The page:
I’d say more that people don’t know or don’t care. If you ever install software by
curl http://... | sudo sh (and I see that recommended not infrequently) then there’s a whole host of trust issues at all levels of the stack that can just go wrong (DNS spoofing on the host name, an attacker replacing the contents of the installer at the network level, …); but, it’s super convenient. If you’ve ever fought with Debian or Ubuntu’s signed package system, on the other hand, there’s some deep magic incantations to get a signing key correctly imported, and if you get it wrong there’s a bunch of scare warnings that, 99% of the time, don’t actually make a difference.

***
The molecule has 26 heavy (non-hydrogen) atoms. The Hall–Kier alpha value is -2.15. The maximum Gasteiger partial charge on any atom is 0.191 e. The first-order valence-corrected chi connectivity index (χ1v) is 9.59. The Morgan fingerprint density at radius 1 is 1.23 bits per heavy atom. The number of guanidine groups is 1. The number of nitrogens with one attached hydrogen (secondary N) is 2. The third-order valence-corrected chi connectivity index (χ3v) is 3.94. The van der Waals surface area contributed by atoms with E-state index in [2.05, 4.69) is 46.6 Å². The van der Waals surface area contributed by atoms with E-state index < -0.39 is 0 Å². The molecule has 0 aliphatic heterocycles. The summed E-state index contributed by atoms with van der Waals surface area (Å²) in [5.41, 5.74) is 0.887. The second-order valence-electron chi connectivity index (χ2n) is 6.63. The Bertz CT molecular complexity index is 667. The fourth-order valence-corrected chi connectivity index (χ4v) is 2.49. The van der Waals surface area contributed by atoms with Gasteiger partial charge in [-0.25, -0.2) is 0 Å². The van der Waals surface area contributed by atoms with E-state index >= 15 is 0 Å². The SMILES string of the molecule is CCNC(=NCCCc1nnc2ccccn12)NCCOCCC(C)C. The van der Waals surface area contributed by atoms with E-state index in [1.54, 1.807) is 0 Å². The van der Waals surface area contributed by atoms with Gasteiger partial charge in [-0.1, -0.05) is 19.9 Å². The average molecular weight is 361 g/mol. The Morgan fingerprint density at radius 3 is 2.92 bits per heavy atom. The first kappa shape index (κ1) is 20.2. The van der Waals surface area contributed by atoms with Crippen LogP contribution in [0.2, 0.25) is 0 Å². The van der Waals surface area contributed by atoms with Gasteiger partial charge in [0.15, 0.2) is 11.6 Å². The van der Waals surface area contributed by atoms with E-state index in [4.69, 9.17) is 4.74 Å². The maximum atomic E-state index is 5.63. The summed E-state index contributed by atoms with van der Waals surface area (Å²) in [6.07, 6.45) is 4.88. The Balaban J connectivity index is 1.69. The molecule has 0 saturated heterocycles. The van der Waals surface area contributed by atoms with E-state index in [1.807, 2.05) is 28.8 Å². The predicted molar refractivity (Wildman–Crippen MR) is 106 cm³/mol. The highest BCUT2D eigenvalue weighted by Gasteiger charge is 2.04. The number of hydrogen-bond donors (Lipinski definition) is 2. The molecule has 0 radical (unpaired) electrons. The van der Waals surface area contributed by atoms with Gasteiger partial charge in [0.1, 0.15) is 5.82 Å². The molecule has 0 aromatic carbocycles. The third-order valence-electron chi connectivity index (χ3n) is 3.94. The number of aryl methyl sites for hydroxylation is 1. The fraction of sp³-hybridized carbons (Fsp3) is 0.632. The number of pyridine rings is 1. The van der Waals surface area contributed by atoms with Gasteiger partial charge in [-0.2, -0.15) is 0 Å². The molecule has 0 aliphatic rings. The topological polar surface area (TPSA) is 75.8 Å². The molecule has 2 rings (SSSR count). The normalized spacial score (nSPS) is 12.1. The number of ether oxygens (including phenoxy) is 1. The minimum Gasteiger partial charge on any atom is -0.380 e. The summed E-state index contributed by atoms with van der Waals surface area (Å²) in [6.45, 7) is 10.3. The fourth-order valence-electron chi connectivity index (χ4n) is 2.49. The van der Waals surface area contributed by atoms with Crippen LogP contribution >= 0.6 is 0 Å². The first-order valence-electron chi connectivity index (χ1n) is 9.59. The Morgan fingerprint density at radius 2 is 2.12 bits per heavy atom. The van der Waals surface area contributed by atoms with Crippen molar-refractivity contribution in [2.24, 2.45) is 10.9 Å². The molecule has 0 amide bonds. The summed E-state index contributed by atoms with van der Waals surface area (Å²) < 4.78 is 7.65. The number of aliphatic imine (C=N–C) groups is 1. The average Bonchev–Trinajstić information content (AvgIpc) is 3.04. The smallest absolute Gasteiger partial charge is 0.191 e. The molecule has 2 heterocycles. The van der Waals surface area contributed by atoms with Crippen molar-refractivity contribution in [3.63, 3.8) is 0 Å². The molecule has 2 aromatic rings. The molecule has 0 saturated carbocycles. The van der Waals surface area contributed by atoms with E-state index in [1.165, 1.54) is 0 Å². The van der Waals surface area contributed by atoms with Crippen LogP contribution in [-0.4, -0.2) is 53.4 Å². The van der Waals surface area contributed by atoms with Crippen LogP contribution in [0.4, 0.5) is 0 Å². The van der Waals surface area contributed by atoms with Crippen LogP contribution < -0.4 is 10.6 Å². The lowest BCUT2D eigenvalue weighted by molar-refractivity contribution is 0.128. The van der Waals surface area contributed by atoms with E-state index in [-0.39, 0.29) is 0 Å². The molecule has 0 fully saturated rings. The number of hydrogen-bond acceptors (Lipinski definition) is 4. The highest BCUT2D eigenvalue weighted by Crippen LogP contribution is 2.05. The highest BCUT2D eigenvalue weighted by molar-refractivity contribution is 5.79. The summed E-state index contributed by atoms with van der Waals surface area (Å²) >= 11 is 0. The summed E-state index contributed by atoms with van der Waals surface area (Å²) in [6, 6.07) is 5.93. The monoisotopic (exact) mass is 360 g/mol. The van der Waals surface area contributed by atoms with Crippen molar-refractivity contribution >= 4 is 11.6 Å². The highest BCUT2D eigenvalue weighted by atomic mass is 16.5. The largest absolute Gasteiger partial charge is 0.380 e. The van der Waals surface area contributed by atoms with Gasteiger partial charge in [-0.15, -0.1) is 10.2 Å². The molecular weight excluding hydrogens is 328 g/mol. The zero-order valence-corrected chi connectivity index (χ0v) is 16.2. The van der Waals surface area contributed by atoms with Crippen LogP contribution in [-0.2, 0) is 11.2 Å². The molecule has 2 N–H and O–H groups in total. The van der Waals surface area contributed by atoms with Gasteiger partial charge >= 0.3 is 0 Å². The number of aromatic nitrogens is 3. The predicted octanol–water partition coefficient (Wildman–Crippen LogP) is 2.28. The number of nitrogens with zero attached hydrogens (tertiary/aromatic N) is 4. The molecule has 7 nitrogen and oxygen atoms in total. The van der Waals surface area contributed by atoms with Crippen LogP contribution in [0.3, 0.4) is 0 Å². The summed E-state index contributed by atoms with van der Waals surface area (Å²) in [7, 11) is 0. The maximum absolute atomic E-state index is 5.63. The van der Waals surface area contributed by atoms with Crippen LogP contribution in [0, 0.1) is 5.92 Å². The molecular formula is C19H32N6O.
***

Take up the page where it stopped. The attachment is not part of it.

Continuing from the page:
With Docker, even if it’s “less secure”, there are a ton of tutorials out there on how to use it and do standard things, including some “insecure” things like letting the application code be injected from a host directory outside the container system’s control. I think most people don’t think of that as a tradeoff, unless you’re really a security expert. The choice between “popular, and securable, but with some not-quite-optimal defaults” and “totally obscure but more secure in tiny-detail ways” is usually pretty clear for most people.